Budget is an Annual financial statement of the estimated receipts and expenditure of the Government for the financial year. (1st April –31st March). It is presented by the Union Finance Minister in the parliament. Once passed by both the houses of parliament and approved by the President of India, the Budget comes into effect from 1st April.
Why do we need Budget?
The Budget is formulated to optimally allocate the Government’s resources to different sectors and schemes, so that the broad objectives of the government could be achieved. It presents government’s proposed revenues and expenditure for the coming financial year. It also determines how adequately the financial and resource management responsibilities have been discharged in the last financial year. Budget is also a means to ensure financial accountability of the Government to the Parliament. There by maintaining legislative prerogative over taxation and expenditure.
How is the Budget Prepared in India?
Budget is prepared by the Budget Division, Department of Economic Affairs, Ministry of Finance.
a) The budget division issues an annual budget circular to all the Union Government ministries/ departments containing guidelines on how to prepare budget estimates.
b) The Ministries/departments prepare and present their estimates for budget allocation.
c) The ministries also provide the estimates for their revenue receipts in the current financial year and next financial year to the finance ministry.
d) The finance minister then examines the proposals received from various ministries and makes necessary changes, if any. The finance minister also consults the prime minister, and briefs the Union Cabinet, about the budget.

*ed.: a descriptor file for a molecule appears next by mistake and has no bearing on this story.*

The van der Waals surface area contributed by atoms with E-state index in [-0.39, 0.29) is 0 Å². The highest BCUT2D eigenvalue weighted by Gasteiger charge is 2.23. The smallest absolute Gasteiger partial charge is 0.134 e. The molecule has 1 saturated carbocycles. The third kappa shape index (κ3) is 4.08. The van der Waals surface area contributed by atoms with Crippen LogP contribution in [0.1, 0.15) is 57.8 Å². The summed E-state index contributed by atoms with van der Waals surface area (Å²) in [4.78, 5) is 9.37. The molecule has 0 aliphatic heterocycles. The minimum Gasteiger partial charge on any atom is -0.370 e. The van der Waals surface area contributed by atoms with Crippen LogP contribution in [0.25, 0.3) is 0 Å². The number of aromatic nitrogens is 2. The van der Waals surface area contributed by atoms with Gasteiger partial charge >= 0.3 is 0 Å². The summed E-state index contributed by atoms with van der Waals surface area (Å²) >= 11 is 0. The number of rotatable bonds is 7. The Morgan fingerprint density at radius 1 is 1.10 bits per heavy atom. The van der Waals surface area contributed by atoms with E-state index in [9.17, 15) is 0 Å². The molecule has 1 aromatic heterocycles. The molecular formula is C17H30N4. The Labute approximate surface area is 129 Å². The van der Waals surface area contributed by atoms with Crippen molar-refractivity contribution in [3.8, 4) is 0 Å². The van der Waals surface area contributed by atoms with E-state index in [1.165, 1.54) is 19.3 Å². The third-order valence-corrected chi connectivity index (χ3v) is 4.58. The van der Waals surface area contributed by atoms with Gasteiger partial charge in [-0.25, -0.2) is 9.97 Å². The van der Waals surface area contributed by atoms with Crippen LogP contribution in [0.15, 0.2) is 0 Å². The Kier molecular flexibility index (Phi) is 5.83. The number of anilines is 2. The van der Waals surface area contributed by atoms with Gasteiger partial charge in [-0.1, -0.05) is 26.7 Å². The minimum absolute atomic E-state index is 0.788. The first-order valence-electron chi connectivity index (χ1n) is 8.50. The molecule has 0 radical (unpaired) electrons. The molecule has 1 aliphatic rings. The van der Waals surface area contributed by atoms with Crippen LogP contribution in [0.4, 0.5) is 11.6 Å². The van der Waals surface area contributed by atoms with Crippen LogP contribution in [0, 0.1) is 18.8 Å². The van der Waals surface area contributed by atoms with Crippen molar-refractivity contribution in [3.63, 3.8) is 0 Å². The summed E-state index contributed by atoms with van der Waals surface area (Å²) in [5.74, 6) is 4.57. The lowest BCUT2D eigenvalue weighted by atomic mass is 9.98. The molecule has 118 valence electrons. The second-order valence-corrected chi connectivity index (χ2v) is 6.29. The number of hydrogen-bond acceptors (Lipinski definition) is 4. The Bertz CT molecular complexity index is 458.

e) The budget division then consolidates all the estimates received and prepares the budget documents.
How are the Government receipts categorised in the budget?
Government receipts are the income receipts of the government from all the sources in a particular financial year. These are divided in to two different categories:
a) Revenue receipts: Revenue receipts are those receipts, which neither create liability nor reduce the assets of the Government. These include revenue received from taxes, cess, interest payments, dividend on investments etc. They are generally recurring in nature.
b) Capital Receipts: Capital receipts are those which either create liability or reduce the assets of the Government. These include Government borrowings, disinvestment etc.
How is the Government expenditure categorised in the budget?
Government expenditure is categorised in two ways:
a) Revenue Expenditure: Expenditure that does not lead to creation of any assets or any reduction in existing liabilities of the government. This includes Salary payments, Pensions, interest payments, other administrative expenditures etc. These are generally recurring in nature and deal with day-to-day administrative costs of the government.
b) Capital Expenditure: This refers to the expenditure that leads to creation of assets or reduction in liabilities of the Government. Examples include infrastructure building, acquiring assets, repayment of loans etc.
What is Outcome Budget?
From the fiscal year 2006-07, every Ministry presents a preliminary Outcome Budget to the Finance Ministry, which is responsible for compiling them. The Outcome Budget is a progress card on what various Ministries and Departments have done with the outlays in the previous annual budget. It measures the development outcomes of all government programs and whether the money has been spent for the purpose it was sanctioned including the outcome of the fund usage. For instance, it will tell a citizen if money allocated for building a primary health centre, has indeed come up. It is a means to develop a linkage between the money spent by a government and the results which follow. It is expected to change the mindsets of government officials to become more result oriented, instead of outlay centric.